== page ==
This is a wonderful experience of inspired purpose, but you are just beginning, it’s the baseline of promise. It is not the destination.

This ignorance can be dangerous if they believe they are an immediate expert.

That takes years of cognitive reasoning with practical applications in the scope of the domain regarding these small power craft. It cannot happen with one class, or one year or even five years.

To master the knowledge base is an intensive process and progress laden struggle, and you should not do this alone. Ask for help. Ask for evaluations, research and study. (Keep repeating that)

Group misconceptions are also on the rise mainly due to the rapid post firing of internet posts that are not scrutinized by governing bodies of education or expertise.

Taking an RWC course does not make you an expert after a few hours or days. Keep training, get on the boat on the water and develop the skills your instructor warned you about.


Behavioral training is a significant influencer on our skills, and this can go in an upward or downward trend. Poor imitation is not success.

Knowing something does not make you an expert. Understanding the realities, history and physics behind it with real world data and scrutiny does.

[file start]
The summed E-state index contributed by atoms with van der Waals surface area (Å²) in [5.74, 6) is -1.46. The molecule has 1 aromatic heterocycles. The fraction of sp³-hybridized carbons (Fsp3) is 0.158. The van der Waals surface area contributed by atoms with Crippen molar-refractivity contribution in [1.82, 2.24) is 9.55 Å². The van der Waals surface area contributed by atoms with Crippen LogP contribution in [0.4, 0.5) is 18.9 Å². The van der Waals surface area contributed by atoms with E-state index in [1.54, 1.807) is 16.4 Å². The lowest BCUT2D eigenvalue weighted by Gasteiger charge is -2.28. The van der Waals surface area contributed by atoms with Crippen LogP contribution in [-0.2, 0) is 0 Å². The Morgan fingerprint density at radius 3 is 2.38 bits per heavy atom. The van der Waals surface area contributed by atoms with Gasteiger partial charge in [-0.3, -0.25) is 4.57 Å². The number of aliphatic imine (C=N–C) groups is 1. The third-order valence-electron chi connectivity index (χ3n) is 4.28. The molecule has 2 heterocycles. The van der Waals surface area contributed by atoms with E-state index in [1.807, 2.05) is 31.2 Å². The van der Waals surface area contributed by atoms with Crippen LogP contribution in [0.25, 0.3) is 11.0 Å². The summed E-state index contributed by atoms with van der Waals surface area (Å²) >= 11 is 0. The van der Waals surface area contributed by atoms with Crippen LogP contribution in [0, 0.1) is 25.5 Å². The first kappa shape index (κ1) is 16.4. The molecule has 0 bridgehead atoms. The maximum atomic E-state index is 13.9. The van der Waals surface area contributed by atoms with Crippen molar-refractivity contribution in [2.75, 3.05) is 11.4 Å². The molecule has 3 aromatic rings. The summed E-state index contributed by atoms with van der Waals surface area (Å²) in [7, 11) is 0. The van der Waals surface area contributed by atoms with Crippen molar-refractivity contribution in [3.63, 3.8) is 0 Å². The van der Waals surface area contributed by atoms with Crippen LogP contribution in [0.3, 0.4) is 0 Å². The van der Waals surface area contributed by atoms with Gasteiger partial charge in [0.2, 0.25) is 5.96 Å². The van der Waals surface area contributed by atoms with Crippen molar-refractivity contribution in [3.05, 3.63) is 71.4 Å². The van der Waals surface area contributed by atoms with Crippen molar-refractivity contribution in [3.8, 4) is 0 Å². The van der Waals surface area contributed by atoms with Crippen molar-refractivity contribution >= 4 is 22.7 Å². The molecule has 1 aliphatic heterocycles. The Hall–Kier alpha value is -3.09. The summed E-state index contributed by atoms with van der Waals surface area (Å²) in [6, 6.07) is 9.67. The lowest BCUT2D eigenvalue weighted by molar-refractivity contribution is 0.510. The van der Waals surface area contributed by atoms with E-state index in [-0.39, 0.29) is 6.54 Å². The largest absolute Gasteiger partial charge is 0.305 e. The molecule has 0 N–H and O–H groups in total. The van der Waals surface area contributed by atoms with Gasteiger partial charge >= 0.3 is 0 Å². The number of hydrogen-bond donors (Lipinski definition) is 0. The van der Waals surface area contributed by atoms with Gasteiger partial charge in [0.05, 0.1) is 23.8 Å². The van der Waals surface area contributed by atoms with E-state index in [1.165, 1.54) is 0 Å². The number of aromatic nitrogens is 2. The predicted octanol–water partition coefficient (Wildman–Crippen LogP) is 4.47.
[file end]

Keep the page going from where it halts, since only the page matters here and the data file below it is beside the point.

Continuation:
You can be the nicest person on a Personal Watercraft, and well-liked by your friends and colleagues.

But-If you cannot conduct a positive pivot point secure stop on a Rescue Water Craft 50 times, you don’t know what you are doing. And both port and starboard side swings please! After that we will move onto 25 other skill assessments to determine your competency.

This absence of operational knowledge can ruin reputations, damage equipment and injure or kill people.

Isn’t that enough to scare you into a self-evaluation process of your skills? Probably not.

If you are humble and willing to professionally develop your skills, begin here: Focus on your analytic skills. Look at past historic accidents and videos with repetitive operators creating mishaps. Have you missed something? Do you see yourself in the video?

The ethernet universe is cursed with misinformation regarding Rescue Water Craft operations. It is impossible to correct the dangerous operators and educate their adoring fans.

First red flag: Do not seek negative attention from an accident (mishap).